Pickled Red Onions

I keep on making things that when I think about it, would be enhanced with some pickled red onions. Bean soup, liverwurst, salmon, and especially hot dogs and hamburgers would all be terrific with some pickled onions on the side. All you really need to make pickled red onions is some sliced red onion, vinegar and sugar. There’s lots of leeway with the spices and herbs used. For this batch I used cinnamon, cloves, star anise, bay leaf and red pepper flakes. You could easily thrown in some ginger, swap out the chile flakes for some cumin, or allspice for the cloves.

Pickled Red Onions Recipe

  • Yield: Makes 1 1/2 pints.

Ingredients

  • 1 lb red onions (about 2 med or 1 large), thinly sliced
  • 1 1/2 cups white vinegar
  • 1/2 cup sugar

Spices

  • 1/2 cinnamon stick
  • 5 cloves
  • 1 bay leaf
  • 1 star anise
  • Dash red pepper flakes

More spices (optional): Fresh ginger slices, allspice berries, oregano, garlic, cumin seeds, mustard seeds

Method

1 Blanch red onions in a saucepan of boiling water for 2 minutes. Drain in colander.

2 While the water is heating in step 1, in a separate saucepan combine the vinegar, sugar and spices. Bring to a boil, reduce heat to simmer, cover and simmer for 5 minutes.

3 Add blanched, drained onions to the vinegar mixture. Simmer for 1 minute.

4 Transfer to a glass jar. Allow to stand until cooled. Will keep several weeks refrigerated.

Links:
Molly's pickles based on the Zuni Cafe recipe from Orangette
Orange and pomegranate salad with pickled onions from Frugal Cuisine
Smoked Salmon and Salmon Roe on Crispy Potato Pancakes with Horseradish Cream and Pickled Onions from Champaigne Taste
Chicken legs and thighs braised in red wine with concord grapes and pickled onions and ginger from Chef Brett of In Praise of Sardines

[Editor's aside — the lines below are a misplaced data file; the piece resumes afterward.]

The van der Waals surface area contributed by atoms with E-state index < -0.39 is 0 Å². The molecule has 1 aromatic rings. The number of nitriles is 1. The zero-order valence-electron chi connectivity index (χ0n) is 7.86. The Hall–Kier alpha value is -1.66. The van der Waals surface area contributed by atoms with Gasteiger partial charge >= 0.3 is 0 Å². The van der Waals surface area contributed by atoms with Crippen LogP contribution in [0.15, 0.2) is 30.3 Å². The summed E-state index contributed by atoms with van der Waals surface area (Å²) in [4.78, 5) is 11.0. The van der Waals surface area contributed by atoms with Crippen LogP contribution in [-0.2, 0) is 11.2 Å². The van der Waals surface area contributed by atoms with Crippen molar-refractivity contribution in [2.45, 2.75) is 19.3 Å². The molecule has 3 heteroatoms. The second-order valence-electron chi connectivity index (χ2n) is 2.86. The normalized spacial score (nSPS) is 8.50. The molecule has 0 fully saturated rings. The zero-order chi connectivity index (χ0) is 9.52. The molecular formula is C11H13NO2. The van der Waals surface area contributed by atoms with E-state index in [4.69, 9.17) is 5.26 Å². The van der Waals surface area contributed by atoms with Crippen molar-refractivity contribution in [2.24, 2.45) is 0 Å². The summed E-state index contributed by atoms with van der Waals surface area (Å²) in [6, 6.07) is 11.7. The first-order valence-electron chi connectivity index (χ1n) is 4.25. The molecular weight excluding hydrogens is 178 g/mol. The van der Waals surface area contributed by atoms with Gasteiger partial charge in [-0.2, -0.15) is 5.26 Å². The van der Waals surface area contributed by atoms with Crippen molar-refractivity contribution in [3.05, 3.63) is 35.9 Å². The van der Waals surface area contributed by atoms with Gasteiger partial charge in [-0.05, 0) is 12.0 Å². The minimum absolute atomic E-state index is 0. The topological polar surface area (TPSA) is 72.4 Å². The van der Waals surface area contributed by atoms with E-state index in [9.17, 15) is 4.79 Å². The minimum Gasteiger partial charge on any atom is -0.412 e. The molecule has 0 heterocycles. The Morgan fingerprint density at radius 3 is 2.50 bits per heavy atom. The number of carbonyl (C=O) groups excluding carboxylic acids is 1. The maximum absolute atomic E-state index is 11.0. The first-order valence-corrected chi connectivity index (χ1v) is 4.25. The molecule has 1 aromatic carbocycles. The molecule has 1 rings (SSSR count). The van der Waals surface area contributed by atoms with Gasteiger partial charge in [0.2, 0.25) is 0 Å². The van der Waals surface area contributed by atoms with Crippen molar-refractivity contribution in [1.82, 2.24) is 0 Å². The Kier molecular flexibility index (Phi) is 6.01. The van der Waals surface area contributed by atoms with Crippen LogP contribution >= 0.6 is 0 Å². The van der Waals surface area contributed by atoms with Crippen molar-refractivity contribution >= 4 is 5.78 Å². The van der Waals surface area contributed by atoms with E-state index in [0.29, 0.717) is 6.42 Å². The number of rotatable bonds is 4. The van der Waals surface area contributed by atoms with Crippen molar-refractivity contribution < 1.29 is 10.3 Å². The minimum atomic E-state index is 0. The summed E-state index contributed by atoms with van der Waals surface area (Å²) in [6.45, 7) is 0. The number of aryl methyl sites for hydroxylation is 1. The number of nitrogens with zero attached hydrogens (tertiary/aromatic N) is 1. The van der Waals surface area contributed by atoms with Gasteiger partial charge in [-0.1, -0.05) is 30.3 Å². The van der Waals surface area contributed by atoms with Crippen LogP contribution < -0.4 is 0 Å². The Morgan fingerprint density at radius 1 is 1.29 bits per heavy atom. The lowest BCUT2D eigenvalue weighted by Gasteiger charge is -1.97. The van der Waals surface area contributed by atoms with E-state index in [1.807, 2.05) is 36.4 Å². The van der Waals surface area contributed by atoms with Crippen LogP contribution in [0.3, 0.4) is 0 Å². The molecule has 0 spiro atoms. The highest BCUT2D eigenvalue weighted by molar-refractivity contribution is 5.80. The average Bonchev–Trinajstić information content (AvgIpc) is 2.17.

26 Comments

  1. Karolina

    Wonderful recipe!!! I made a red onion tart a while ago and I’ve just fallen in love with the mixture of red onions, vinegar (I used balsamic one), and sugar.

  2. Pille

    I love the pink colour, and would like to try this recipe, Elise! However, could you please tell me what’s the strength of the white vinegar in the US? We cannot buy it here in Estonia (we use a 30% vinegar that must be diluted, or then wine vinegars), and I want to be sure I mix the right strength for the brine..

  3. Rachel

    This is similar to a Vietnamese version of pickled red onions which is served with hot beef noodle soup. (Pho)

    You cut onions into large square chunks and soak in white vinegar for a couple of hours. I think there is a bit of white sugar added, but I can’t remember!

    This condiment is served alongside the soup, dipped in a mixture of hoisin sauce and Shark brand hot sauce.

  4. milee

    When we were growing up my mum would have a great big jar of pickling onions, whole green chilies and pips of garlic. It’s been ages since we have had these. We use small red onions and leave them whole. It’s sort of an Indian way I guess.

  5. Dee

    I love pickled onions! I particularly like the recipe posted with panucos. Usually I just use a bay leaf and some peppercorns in the water for another Mexican version, but the Yucatecan version is delish!

  6. katy

    I’ve never pickled anything before, but I will definitely have to try this out. Excellent use for leftover veggies, right? Silly question, but does it have to be a glass jar? Could I use tupperware, or would that interfere with the flavor?

  7. Rita

    I just made something similar to this last week. I’m following the South Beach diet so I didn’t even use any sugar.

    1 cup of chunked or sliced sweet onion (such as Mayan, Vidalia, Walla, Red etc.)
    1 large sweet red bell pepper chopped
    1 large cucumber sliced
    2 TBSP chopped fresh basil
    1/4 cup balsamic vinegar
    2 TBSP Extra Virgin Olive Oil

    Mix all the ingredients and refrigerate overnight. The natural sugars in the vinegar and the veggies made it very sweet. It’s a nice refreshing crunchy salad.

  8. Amber